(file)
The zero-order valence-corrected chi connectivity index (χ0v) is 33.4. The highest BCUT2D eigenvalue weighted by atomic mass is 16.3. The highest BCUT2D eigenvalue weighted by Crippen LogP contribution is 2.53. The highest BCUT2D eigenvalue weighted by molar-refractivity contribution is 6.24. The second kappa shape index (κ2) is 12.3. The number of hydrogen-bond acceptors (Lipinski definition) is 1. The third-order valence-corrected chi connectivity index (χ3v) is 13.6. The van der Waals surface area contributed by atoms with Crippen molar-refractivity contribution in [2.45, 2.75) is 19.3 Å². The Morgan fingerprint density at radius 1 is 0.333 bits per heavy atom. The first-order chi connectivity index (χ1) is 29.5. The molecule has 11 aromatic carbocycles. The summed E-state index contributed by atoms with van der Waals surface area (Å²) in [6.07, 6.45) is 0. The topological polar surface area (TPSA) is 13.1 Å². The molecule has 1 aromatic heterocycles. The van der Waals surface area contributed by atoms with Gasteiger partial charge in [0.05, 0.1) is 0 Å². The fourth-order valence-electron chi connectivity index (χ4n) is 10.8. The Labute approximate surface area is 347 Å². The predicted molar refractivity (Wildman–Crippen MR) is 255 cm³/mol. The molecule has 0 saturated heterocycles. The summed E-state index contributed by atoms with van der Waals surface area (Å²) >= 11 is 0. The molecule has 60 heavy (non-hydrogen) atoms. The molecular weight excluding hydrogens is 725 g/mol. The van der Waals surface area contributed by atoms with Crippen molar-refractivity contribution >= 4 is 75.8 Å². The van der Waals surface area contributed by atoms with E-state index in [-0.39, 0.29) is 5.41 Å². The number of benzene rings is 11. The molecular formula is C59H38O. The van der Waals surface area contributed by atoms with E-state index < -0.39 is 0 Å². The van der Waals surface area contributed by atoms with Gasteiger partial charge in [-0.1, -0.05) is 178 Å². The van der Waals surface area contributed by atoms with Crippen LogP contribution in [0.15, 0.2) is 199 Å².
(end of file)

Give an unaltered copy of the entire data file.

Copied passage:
The zero-order valence-corrected chi connectivity index (χ0v) is 33.4. The highest BCUT2D eigenvalue weighted by atomic mass is 16.3. The highest BCUT2D eigenvalue weighted by Crippen LogP contribution is 2.53. The highest BCUT2D eigenvalue weighted by molar-refractivity contribution is 6.24. The second kappa shape index (κ2) is 12.3. The number of hydrogen-bond acceptors (Lipinski definition) is 1. The third-order valence-corrected chi connectivity index (χ3v) is 13.6. The van der Waals surface area contributed by atoms with Crippen molar-refractivity contribution in [2.45, 2.75) is 19.3 Å². The Morgan fingerprint density at radius 1 is 0.333 bits per heavy atom. The first-order chi connectivity index (χ1) is 29.5. The molecule has 11 aromatic carbocycles. The summed E-state index contributed by atoms with van der Waals surface area (Å²) in [6.07, 6.45) is 0. The topological polar surface area (TPSA) is 13.1 Å². The molecule has 1 aromatic heterocycles. The van der Waals surface area contributed by atoms with Gasteiger partial charge in [0.05, 0.1) is 0 Å². The fourth-order valence-electron chi connectivity index (χ4n) is 10.8. The Labute approximate surface area is 347 Å². The predicted molar refractivity (Wildman–Crippen MR) is 255 cm³/mol. The molecule has 0 saturated heterocycles. The summed E-state index contributed by atoms with van der Waals surface area (Å²) >= 11 is 0. The molecule has 60 heavy (non-hydrogen) atoms. The molecular weight excluding hydrogens is 725 g/mol. The van der Waals surface area contributed by atoms with Crippen molar-refractivity contribution >= 4 is 75.8 Å². The van der Waals surface area contributed by atoms with E-state index in [-0.39, 0.29) is 5.41 Å². The number of benzene rings is 11. The molecular formula is C59H38O. The van der Waals surface area contributed by atoms with E-state index < -0.39 is 0 Å². The van der Waals surface area contributed by atoms with Gasteiger partial charge in [-0.1, -0.05) is 178 Å². The van der Waals surface area contributed by atoms with Crippen LogP contribution in [0.15, 0.2) is 199 Å².